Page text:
PhD defense

The PhD thesis was successfully defended the 23th November. The details are given below. 



Date: 23th November 2012


Place:  Salle Mont Blanc of Gipsa-Lab, Grenoble, France


Title:  Agreement strategies for multi-robot systems


Directors:  Carlos Canudas de Wit

                                Alexandre Seuret



Sandra Hirche    TUM, Munich, Germany
Christopher Edwards    University of Leicester, Leicester, United Kingdom
Antonio M. Santos Pascoal      IST, Lisboa, Portugal
Dimos V. Dimarogonas    KTH, Stockholm, Sweden
Mazen Alamir    GIPSA-Lab/CNRS, Grenoble, France
Alexandre Seuret  

   GIPSA-Lab/CNRS, Grenoble, France


Abstract:  The idea of deploying formations of relatively unsophisticated autonomous robots to accomplish complicated tasks has roots in the early works studying the flocking and foraging behaviors among birds. The main question was how one can mimic different behaviors witnessed in populations of birds, animals, insects, etc. among a population of artificial agents. The emerging use of large-scale multi-agent and multi-vehicle systems in various modern applications has recently raised the need for the design of control laws to perform challenging spatially-distributed tasks such as search and recovery operations, exploration, surveillance, environmental monitoring or pollution detection and estimation among many others.


This dissertation focuses on distributed agreement strategies to control a set of mobile robots. A significant part of the thesis deals with consensus algorithms of arbitrary linear heterogeneous agents, representing, for example, different models or generations of robots. Motivated by the fact that only a few works consider heterogeneous cases of the synchronization problem, we proposed a control strategy based on consensus algorithm which is decoupled from the original system. The new algorithm offers the major advantage to separate the stability analysis of each agent and the convergence analysis of the distributed consensus algorithm.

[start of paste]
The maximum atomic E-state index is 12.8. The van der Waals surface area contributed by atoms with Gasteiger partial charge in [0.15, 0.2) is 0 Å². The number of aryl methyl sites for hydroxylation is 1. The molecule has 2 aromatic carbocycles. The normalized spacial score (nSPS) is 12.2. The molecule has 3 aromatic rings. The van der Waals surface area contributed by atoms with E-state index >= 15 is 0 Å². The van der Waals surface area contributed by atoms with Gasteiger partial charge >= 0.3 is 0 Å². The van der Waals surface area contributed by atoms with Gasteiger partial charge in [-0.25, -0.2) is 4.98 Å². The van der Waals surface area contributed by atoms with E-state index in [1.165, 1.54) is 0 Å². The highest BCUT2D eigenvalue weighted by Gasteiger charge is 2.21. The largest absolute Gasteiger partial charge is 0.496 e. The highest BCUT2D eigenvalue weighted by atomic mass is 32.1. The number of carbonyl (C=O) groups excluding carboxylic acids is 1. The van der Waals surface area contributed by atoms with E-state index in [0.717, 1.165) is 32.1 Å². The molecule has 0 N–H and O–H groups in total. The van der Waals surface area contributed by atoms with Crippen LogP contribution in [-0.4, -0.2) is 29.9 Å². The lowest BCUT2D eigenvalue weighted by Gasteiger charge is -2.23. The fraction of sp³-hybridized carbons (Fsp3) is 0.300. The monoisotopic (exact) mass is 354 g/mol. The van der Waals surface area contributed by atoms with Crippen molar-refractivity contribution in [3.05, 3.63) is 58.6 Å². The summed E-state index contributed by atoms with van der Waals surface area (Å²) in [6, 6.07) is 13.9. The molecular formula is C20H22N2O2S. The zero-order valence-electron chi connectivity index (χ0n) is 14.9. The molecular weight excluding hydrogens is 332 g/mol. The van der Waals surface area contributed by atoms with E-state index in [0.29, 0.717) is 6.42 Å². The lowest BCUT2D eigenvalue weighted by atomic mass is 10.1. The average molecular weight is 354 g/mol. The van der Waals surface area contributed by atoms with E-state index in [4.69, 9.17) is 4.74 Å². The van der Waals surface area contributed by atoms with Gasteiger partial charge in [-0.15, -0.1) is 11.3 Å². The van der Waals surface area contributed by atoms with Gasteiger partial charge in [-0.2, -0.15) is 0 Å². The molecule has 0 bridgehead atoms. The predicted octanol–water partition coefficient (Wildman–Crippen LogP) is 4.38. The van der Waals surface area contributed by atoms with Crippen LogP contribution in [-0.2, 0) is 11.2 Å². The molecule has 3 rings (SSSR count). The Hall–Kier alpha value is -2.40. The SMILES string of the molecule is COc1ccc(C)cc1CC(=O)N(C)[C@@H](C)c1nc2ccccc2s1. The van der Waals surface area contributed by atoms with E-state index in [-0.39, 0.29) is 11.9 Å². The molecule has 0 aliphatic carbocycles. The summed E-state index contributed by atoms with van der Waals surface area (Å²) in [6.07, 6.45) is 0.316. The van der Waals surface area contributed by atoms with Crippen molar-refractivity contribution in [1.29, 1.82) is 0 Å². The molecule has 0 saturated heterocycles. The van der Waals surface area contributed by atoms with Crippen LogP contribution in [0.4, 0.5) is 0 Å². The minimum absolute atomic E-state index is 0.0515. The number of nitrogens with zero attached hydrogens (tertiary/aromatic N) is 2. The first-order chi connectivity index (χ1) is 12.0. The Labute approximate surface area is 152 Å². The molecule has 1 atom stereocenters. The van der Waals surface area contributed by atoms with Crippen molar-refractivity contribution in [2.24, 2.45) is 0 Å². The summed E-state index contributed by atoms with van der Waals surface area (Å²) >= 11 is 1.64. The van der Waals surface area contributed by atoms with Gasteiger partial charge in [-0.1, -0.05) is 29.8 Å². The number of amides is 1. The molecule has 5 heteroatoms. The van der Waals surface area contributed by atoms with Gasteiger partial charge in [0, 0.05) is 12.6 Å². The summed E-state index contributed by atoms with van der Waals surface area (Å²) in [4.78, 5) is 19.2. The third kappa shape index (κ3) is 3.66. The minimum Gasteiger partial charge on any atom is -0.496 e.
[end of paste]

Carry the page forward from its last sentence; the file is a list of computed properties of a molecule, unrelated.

On a second set of works, we focus on consensus algorithm's convergence rate and more particularly, in accelerating it.  Using the stabilizing delay principle, we added a state sampled component to the control law that can be seen as an artificial way to manipulate graph’s algebraic connectivity.


Finally, we designed and analyzed an algorithm for compact deployment of agents  In our approach, the desired formation is specified entirely by angles formed by agents within the formation. We proposed a completely distributed algorithm, only based on relative positions that allow swarm's self-organization, while improving the graphs'  connectedness.